How does a meatpacking plant where 18 workers have gotten a mysterious neurological illness, possibly because of the work they did, win a health and safety award from the American Meat Institute?
It’s an apparent head-scratcher to a lot of people, Dan McCoslin, AMI’s director of worker safety and human resources, acknowledged to me this afternoon. But there actually is a decent explanation for the award to Quality Pork Products in Austin.
“Performance is 60-percent of the total awards points,” he said, “measured between the total number of incidents reported to OSHA (treatment beyond first aid) and… the rate of the number of days away from work. On the program side, it’s how the facility measures up… on training, employee involvement, adherence to standards; that sort of thing.” (Listen to full description)
So how did the Austin plant win?
“Their overall performance is, in fact, excellent. They’re consistently below the industry average in both total cases and the days away,” McCoslin said. “Their overall safety program is excellent. (Listen)
Quality Pork has between 1,200 and 1,400 employees, according to McCoslin, and from a numbers point of view, 18 “incidents”, though serious, is less than 1 percent of the total workforce. “Although this is vexing and everyone is still trying to get to the bottom of it, it doesn’t mean they don’t have a good safety program.”
McCoslin says the plant “deserves something of a pat on the back for the way they handled this incident. As soon as the nurses there realized that there was something different and unique going on with these particular symptoms, they notified management, management notified the Minnesota Department of Health, the Mayo Clinic… was brought in as well, Minnesota Department of Health brought in the CDC in Atlanta. All of this started when QPP stepped forward and did the right thing and said, ‘Hey, we’ve got something going on here and we don’t know whether it’s a big problem or a little problem but we do know that it’s more than we can deal with.'” (Listen)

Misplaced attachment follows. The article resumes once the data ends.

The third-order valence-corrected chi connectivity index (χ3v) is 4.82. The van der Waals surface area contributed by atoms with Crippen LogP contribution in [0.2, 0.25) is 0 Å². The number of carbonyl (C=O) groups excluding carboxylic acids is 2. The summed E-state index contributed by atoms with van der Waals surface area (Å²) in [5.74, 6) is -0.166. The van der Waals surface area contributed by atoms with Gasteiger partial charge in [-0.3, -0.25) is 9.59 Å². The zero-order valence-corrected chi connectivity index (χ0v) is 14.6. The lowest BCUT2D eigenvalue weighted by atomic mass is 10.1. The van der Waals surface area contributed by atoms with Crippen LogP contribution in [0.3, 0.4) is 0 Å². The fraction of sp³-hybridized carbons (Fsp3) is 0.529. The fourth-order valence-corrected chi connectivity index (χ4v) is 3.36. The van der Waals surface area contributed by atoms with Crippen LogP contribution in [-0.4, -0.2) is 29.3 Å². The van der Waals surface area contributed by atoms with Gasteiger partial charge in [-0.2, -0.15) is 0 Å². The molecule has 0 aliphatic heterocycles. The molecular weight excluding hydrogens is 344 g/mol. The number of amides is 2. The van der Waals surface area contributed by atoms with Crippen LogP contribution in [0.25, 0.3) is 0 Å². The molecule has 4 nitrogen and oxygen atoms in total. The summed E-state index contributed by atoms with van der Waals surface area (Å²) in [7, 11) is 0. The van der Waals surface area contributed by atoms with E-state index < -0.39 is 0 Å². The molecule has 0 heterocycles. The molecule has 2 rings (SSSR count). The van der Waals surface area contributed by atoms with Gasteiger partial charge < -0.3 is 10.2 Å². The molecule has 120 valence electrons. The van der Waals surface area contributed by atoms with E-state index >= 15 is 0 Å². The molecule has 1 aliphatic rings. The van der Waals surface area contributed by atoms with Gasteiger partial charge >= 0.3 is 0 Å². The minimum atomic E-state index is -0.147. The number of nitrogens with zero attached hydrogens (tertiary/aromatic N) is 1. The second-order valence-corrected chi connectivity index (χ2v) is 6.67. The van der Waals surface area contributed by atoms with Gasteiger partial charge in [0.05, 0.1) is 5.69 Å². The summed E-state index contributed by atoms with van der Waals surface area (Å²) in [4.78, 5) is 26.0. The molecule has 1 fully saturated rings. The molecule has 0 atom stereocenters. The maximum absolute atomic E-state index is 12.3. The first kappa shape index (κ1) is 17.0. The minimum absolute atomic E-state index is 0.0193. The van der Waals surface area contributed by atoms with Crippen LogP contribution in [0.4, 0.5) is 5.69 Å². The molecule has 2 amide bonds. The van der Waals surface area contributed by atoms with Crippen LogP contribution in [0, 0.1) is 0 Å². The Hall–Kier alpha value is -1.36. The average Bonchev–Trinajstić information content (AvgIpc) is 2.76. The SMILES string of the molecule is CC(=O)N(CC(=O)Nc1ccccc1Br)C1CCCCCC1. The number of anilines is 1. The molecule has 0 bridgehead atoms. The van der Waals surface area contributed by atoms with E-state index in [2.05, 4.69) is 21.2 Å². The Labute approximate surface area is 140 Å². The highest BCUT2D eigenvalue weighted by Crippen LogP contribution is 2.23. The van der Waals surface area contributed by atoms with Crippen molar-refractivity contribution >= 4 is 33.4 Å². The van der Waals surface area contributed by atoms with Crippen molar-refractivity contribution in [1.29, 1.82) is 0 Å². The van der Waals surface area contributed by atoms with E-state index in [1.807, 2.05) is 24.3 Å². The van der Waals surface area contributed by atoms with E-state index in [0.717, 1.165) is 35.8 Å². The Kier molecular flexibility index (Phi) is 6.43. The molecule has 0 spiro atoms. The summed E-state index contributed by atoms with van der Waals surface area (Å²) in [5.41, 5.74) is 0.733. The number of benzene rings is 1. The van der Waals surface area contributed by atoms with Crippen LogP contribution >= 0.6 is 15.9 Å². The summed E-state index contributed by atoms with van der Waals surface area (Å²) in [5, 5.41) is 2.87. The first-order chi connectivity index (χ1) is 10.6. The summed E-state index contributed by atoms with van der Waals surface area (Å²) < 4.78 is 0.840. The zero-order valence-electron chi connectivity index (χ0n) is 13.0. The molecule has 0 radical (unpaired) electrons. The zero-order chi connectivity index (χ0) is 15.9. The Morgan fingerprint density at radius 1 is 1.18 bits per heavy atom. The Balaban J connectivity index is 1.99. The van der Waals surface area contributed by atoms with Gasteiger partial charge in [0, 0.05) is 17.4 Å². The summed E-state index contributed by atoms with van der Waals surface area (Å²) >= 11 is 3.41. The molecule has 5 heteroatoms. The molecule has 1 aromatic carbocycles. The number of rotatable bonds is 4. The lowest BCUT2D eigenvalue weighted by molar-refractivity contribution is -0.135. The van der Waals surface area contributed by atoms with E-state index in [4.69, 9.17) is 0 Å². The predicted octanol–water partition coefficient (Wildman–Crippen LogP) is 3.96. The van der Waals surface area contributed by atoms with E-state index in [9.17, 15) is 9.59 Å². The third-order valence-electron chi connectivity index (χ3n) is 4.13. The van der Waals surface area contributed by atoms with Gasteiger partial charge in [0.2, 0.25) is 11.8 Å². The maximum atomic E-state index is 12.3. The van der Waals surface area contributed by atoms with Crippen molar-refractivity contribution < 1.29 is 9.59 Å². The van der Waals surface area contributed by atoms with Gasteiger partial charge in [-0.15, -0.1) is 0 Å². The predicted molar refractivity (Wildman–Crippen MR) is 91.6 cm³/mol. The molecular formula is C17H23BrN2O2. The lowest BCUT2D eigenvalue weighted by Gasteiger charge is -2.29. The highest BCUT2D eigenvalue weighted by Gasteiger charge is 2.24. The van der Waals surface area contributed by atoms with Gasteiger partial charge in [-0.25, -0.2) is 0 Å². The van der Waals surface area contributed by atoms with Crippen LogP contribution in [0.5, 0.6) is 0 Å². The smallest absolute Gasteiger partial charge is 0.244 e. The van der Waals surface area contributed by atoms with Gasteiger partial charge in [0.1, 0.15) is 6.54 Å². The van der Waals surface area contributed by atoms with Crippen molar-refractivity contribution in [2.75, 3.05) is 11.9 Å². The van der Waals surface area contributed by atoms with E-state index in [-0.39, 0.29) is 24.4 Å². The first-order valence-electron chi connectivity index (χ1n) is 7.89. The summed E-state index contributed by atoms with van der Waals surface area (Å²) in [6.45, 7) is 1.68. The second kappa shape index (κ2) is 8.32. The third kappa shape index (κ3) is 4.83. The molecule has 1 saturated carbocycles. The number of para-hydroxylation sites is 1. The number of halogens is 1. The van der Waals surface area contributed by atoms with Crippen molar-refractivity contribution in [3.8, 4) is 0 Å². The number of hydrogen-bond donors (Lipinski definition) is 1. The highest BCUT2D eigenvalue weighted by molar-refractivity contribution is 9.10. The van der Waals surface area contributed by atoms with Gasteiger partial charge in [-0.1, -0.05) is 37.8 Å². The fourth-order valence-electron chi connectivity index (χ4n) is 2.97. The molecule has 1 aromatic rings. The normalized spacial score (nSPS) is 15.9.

Point taken. The reason we know about it is a reflection on the plant’s safety program.
Nothing is proven yet, that the the practices at the Austin plant is what is responsible for the mysterious illness, but McCoslin says the industry is watching, even though most plants don’t “harvest” pig brains the way the workers at QPP did.
“I had never heard… and I’ve been in the industry for 40 years … of harvesting brain tissue with compressed air,” according to McCoslin. ” That’s not the way it’s normally done. Normally, at the end of the line the reminder of the skull is split in half and brains are simply scooped out and placed in containers, chilled, packed, and sold. And the other part of that is, as you may imagine, there’s not a tremendous market for pork brains these days.” (Listen)